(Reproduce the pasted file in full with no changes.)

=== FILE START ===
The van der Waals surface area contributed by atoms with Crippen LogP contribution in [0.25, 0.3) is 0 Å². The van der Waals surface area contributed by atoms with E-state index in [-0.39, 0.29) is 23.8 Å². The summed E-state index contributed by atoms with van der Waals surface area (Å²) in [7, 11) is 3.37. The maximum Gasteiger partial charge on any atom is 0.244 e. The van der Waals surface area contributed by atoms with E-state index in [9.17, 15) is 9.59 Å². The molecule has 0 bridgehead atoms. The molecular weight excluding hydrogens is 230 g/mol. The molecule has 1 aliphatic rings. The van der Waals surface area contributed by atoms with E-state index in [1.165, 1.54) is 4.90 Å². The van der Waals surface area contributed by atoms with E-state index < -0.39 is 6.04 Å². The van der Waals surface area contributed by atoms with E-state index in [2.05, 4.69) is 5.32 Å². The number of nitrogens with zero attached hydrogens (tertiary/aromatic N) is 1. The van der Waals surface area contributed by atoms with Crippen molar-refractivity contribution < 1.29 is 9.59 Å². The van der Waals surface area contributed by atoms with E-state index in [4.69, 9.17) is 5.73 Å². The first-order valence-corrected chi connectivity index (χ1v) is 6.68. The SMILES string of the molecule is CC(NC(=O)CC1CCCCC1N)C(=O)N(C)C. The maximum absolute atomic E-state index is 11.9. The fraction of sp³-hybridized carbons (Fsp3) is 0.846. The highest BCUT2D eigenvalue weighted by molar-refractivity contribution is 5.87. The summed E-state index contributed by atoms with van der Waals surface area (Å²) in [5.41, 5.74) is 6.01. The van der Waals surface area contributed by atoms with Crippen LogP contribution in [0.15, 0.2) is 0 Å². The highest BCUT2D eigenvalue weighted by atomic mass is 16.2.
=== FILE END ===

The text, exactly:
The van der Waals surface area contributed by atoms with Crippen LogP contribution in [0.25, 0.3) is 0 Å². The van der Waals surface area contributed by atoms with E-state index in [-0.39, 0.29) is 23.8 Å². The summed E-state index contributed by atoms with van der Waals surface area (Å²) in [7, 11) is 3.37. The maximum Gasteiger partial charge on any atom is 0.244 e. The van der Waals surface area contributed by atoms with E-state index in [9.17, 15) is 9.59 Å². The molecule has 0 bridgehead atoms. The molecular weight excluding hydrogens is 230 g/mol. The molecule has 1 aliphatic rings. The van der Waals surface area contributed by atoms with E-state index in [1.165, 1.54) is 4.90 Å². The van der Waals surface area contributed by atoms with E-state index < -0.39 is 6.04 Å². The van der Waals surface area contributed by atoms with E-state index in [2.05, 4.69) is 5.32 Å². The number of nitrogens with zero attached hydrogens (tertiary/aromatic N) is 1. The van der Waals surface area contributed by atoms with Crippen molar-refractivity contribution < 1.29 is 9.59 Å². The van der Waals surface area contributed by atoms with E-state index in [4.69, 9.17) is 5.73 Å². The first-order valence-corrected chi connectivity index (χ1v) is 6.68. The SMILES string of the molecule is CC(NC(=O)CC1CCCCC1N)C(=O)N(C)C. The maximum absolute atomic E-state index is 11.9. The fraction of sp³-hybridized carbons (Fsp3) is 0.846. The highest BCUT2D eigenvalue weighted by molar-refractivity contribution is 5.87. The summed E-state index contributed by atoms with van der Waals surface area (Å²) in [5.41, 5.74) is 6.01. The van der Waals surface area contributed by atoms with Crippen LogP contribution in [0.15, 0.2) is 0 Å². The highest BCUT2D eigenvalue weighted by atomic mass is 16.2.